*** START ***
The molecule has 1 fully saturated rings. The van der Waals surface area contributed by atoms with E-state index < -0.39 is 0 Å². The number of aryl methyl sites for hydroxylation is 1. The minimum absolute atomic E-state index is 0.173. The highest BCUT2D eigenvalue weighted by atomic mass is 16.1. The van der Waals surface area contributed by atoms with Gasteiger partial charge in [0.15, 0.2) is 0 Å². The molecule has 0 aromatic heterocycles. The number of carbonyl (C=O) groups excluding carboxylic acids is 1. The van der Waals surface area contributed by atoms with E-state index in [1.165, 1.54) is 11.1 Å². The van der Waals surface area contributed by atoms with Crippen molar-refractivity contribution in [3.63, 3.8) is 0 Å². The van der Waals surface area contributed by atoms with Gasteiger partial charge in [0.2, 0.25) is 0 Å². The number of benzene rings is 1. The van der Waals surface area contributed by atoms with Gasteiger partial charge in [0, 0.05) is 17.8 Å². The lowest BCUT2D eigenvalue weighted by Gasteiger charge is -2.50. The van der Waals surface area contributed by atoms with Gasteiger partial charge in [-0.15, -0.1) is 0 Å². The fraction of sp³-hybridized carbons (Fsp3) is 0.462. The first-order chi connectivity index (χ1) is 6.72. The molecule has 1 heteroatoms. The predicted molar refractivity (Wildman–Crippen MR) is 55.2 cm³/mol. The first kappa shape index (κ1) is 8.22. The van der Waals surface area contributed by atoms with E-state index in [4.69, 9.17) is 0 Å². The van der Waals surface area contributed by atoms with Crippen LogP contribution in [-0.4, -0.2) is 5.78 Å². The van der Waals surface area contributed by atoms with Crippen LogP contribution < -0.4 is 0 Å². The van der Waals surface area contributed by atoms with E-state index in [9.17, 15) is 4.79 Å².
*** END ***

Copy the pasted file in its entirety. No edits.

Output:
The molecule has 1 fully saturated rings. The van der Waals surface area contributed by atoms with E-state index < -0.39 is 0 Å². The number of aryl methyl sites for hydroxylation is 1. The minimum absolute atomic E-state index is 0.173. The highest BCUT2D eigenvalue weighted by atomic mass is 16.1. The van der Waals surface area contributed by atoms with Gasteiger partial charge in [0.15, 0.2) is 0 Å². The molecule has 0 aromatic heterocycles. The number of carbonyl (C=O) groups excluding carboxylic acids is 1. The van der Waals surface area contributed by atoms with E-state index in [1.165, 1.54) is 11.1 Å². The van der Waals surface area contributed by atoms with Crippen molar-refractivity contribution in [3.63, 3.8) is 0 Å². The van der Waals surface area contributed by atoms with Gasteiger partial charge in [0.2, 0.25) is 0 Å². The number of benzene rings is 1. The van der Waals surface area contributed by atoms with Gasteiger partial charge in [0, 0.05) is 17.8 Å². The lowest BCUT2D eigenvalue weighted by Gasteiger charge is -2.50. The van der Waals surface area contributed by atoms with Gasteiger partial charge in [-0.15, -0.1) is 0 Å². The fraction of sp³-hybridized carbons (Fsp3) is 0.462. The first-order chi connectivity index (χ1) is 6.72. The molecule has 1 heteroatoms. The predicted molar refractivity (Wildman–Crippen MR) is 55.2 cm³/mol. The first kappa shape index (κ1) is 8.22. The van der Waals surface area contributed by atoms with E-state index in [4.69, 9.17) is 0 Å². The van der Waals surface area contributed by atoms with Crippen LogP contribution in [-0.4, -0.2) is 5.78 Å². The van der Waals surface area contributed by atoms with Crippen LogP contribution < -0.4 is 0 Å². The van der Waals surface area contributed by atoms with E-state index in [9.17, 15) is 4.79 Å².